12 De-Stressing Techniques From A Girl With Way Too Much On Her Plate

12 De-Stressing Techniques From A Girl With Way Too Much On Her Plate

De-stressing is the key to life.


This semester has been by far the most intense time of my life. I am taking 18 credit hours, working on two shows simultaneously and can sometimes hardly find the time to exist. With this, it has been absolutely vital to implement some de-stressing tactics into my busy schedule. If I didn't, I would have lost it by now. So, I'm here to help you survive this semester with my secret tips and tricks.

​1. Set aside an hour a week for doing something strictly for your own happiness

For me, this is watching "American Horror Story" Wednesday nights with my roommates. That's always been a show I loved and I set aside that time every Wednesday to be focused only on the spooky happenings in Ryan Murphy's screwed up nightmarish worlds. No homework, no obligations, no anything shall interrupt this time.

​2. Journal

I have always had a hard time sticking to journaling, but when I did, it was always very rewarding to be able to reflect on my feelings. However, if you'd like to try it too, don't let it stress you out to keep up with it. It's there when you need it, it's still there when you don't. It won't go anywhere and feel free to pick it back up whenever the time is right.

3. Go for a walk

If you can't find the time to do this, then take the long way to your class if you can afford it. I've always found that walking by myself has been great thinking time and it can be a definite way to reflect on your life and how it's going and consider ways to improve it or ideas that you may want to pursue.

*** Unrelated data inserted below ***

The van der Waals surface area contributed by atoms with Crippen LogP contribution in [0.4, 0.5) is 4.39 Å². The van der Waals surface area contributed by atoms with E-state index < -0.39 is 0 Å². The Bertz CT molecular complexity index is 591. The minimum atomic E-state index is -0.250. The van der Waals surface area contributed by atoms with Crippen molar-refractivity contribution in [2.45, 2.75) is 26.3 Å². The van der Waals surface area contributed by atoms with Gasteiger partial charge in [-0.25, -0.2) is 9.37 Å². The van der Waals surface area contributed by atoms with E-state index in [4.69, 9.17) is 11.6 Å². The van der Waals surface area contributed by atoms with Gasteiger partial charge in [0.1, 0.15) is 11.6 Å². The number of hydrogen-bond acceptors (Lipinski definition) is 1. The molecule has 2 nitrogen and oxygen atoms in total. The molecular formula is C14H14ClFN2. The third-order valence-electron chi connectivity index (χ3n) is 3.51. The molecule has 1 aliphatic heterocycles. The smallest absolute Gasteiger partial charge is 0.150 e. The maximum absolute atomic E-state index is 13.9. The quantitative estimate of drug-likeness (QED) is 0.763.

4. Treat yourself

Stressing yourself out with trying to eat healthily or not spend money all of the time definitely doesn't help you in any other aspects of your life. Sure, you may get nutrition benefits or save a few dollars here and there, but the mental stress can be draining. Get the Starbucks every once in a while. Get your hair cut in the way you've always wanted to try. Things you want in moderation are never a bad thing.

5. #Selfcare app

I found this app over the summer and I. LOVE. IT. When you first start the app, there is a sun below the horizon and soothing music. You have to complete peaceful tasks like sorting clothes and massage and petting a kitty to get the sun to rise. Once it does, you earn a trinket of some sort to put on your altar and you can assign it meaning or decorate as you choose. You unlock more things to do as you go along like daily tarot cards and candle meditation and it's just generally a very peaceful app that is mindful of your stress and aims to help you fix it.

6. Wear cozy clothes as often as possible

I always get stressed AF trying to look nice. You can look cute and be comfortable at the same time and you certainly should. I used to do my makeup every day and put thought into what I wore, but it just ended up stressing me out in the end. I've gone nearly the entire semester without makeup and without caring too much about my appearance and I've started to like the way I naturally look more and feel more confident about myself. It's a win-win. I'm cozy and happy.

​7. Spend time with the people you care about

If you have a support system like me, you gotta make time for the people you care about. Even with my terribly busy schedule, my roommates/best friends will try and help me out and be less stressed. They are literally the best and I am so grateful to have them in my life. The people you care about are so important. Let people be there for you. Let people help you. It makes such a difference.

8. Go somewhere new to work on your things

Going to the same place to study always can be grueling. If the weather permits, shake it up and go outside one day. A change of scenery could be just what you need to shake off your daily stress.

​9. Watch ASMR videos

Soap cutting videos REALLY get me going. There is nothing more satisfying than watching ASMR videos in a quiet room alone. They're quick and in plenty and can really relax you. Some are even designed for certain things. My favorite is and forever will be the soap cutting ones, but there are a plethora of other sounds to relax you. Find what works for you.

​10. Get some more sleep

If you can manage it, sleep will work wonders in your life. We all need it to survive and it's so likely that you aren't getting enough. Try to get even a half hour more sleep a night if you can manage it and see how your life improves. It's so important.

​11. Don't procrastinate